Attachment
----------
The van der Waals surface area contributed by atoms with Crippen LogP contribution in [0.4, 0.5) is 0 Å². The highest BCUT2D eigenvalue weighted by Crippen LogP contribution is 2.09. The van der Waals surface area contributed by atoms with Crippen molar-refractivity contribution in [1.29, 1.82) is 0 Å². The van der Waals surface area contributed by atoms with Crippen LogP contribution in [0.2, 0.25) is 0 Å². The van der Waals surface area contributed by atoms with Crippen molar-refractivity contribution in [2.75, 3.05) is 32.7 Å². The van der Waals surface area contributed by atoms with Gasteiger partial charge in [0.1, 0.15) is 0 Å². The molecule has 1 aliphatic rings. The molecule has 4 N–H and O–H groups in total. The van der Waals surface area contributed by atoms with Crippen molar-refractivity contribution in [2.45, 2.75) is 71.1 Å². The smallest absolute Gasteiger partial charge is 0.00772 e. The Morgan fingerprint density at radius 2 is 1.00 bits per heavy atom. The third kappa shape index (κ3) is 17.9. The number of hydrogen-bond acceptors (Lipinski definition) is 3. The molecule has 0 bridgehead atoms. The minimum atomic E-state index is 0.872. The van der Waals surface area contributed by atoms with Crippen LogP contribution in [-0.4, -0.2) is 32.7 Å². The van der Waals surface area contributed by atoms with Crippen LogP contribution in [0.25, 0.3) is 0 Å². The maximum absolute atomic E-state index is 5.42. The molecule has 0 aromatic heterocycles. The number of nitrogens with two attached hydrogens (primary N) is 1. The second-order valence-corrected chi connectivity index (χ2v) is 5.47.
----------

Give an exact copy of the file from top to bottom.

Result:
The van der Waals surface area contributed by atoms with Crippen LogP contribution in [0.4, 0.5) is 0 Å². The highest BCUT2D eigenvalue weighted by Crippen LogP contribution is 2.09. The van der Waals surface area contributed by atoms with Crippen molar-refractivity contribution in [1.29, 1.82) is 0 Å². The van der Waals surface area contributed by atoms with Crippen LogP contribution in [0.2, 0.25) is 0 Å². The van der Waals surface area contributed by atoms with Crippen molar-refractivity contribution in [2.75, 3.05) is 32.7 Å². The van der Waals surface area contributed by atoms with Gasteiger partial charge in [0.1, 0.15) is 0 Å². The molecule has 1 aliphatic rings. The molecule has 4 N–H and O–H groups in total. The van der Waals surface area contributed by atoms with Crippen molar-refractivity contribution in [2.45, 2.75) is 71.1 Å². The smallest absolute Gasteiger partial charge is 0.00772 e. The Morgan fingerprint density at radius 2 is 1.00 bits per heavy atom. The third kappa shape index (κ3) is 17.9. The number of hydrogen-bond acceptors (Lipinski definition) is 3. The molecule has 0 bridgehead atoms. The minimum atomic E-state index is 0.872. The van der Waals surface area contributed by atoms with Crippen LogP contribution in [-0.4, -0.2) is 32.7 Å². The van der Waals surface area contributed by atoms with Crippen LogP contribution in [0.25, 0.3) is 0 Å². The maximum absolute atomic E-state index is 5.42. The molecule has 0 aromatic heterocycles. The number of nitrogens with two attached hydrogens (primary N) is 1. The second-order valence-corrected chi connectivity index (χ2v) is 5.47.